The "standard" offered way to copy files, for example through c++ is.
ifstream ins; ofstream out s; // I've omitted the opening of those stream, since it is not important for the following question. s << ins.rdbuf();
Now, the problem is that the above line may fail, and in some cases, especially the one I'll talk about, there is no way I found to know that something went wrong.
Assume the input stream is actually a large file sitting on remote NAS machine, for example. Now, there may be connetion errors which will cause the file handle to be invalid. Trying to simulate this, I used a large file, in debugger I stopped on this line, found the handle, then continued the debugger and then closed the file handle forcibly (through process-explorer of the sysinternals suite).
The result is: the line finished, the file is not being copied correctly, sometimes it is not copied at all, sometimes only part of the file is being closed. In contradiction to the documentation of the operator<<, and the rdbuf(), there is no setting of bad/fail state, and no exception is being thrown.
The only thing I could notice, is that when trying to close the input-stream, an exception is being raised.
Did anyone so the same phenomenon ?! Is there anyway to check/test this for correct completion ?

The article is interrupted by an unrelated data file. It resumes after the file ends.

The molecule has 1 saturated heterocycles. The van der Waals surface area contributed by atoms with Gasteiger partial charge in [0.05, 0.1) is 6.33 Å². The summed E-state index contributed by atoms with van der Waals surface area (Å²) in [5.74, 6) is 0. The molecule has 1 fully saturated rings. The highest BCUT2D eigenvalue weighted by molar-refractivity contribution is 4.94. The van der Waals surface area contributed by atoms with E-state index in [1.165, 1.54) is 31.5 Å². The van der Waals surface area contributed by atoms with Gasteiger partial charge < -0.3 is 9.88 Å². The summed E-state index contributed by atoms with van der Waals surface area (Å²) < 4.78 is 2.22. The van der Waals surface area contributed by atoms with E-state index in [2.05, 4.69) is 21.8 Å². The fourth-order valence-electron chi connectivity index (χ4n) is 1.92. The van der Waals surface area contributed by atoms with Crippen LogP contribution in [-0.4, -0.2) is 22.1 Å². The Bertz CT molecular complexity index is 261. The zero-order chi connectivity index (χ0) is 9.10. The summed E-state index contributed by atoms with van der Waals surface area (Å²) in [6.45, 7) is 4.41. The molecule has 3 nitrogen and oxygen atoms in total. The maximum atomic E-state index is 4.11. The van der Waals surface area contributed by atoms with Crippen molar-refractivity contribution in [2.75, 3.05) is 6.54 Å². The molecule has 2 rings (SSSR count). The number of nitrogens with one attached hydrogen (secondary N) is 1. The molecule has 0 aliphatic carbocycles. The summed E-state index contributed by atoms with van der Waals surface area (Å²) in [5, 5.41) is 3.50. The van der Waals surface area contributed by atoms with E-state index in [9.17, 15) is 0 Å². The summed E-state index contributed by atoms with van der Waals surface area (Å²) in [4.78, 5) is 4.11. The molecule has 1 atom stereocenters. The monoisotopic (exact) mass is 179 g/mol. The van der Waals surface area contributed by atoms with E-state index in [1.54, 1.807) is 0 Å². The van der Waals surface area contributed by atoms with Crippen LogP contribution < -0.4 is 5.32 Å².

Streams are notoriously bad with regards to error reporting. In this
case, all you can do is check for
badbit on the output stream; the
standard requires the
<< operators to absorb all exceptions, setting
badbit if they occur. And obviously, this doesn't tell you
whether the error was due to an error on input or an error on output.
Typically, if you're using the implementations which come with most
compilers, there won't be an error reported on input anyway. For the
most part, unless things have changed in recent years, implementations
filebuf treat errors on input exactly like end of file.
If you need better error reporting, I think you're stuck with
implementing your own
streambuf (not really very difficult), which
keeps track of the various errors; you can then ask the
after the transfer what errors it received.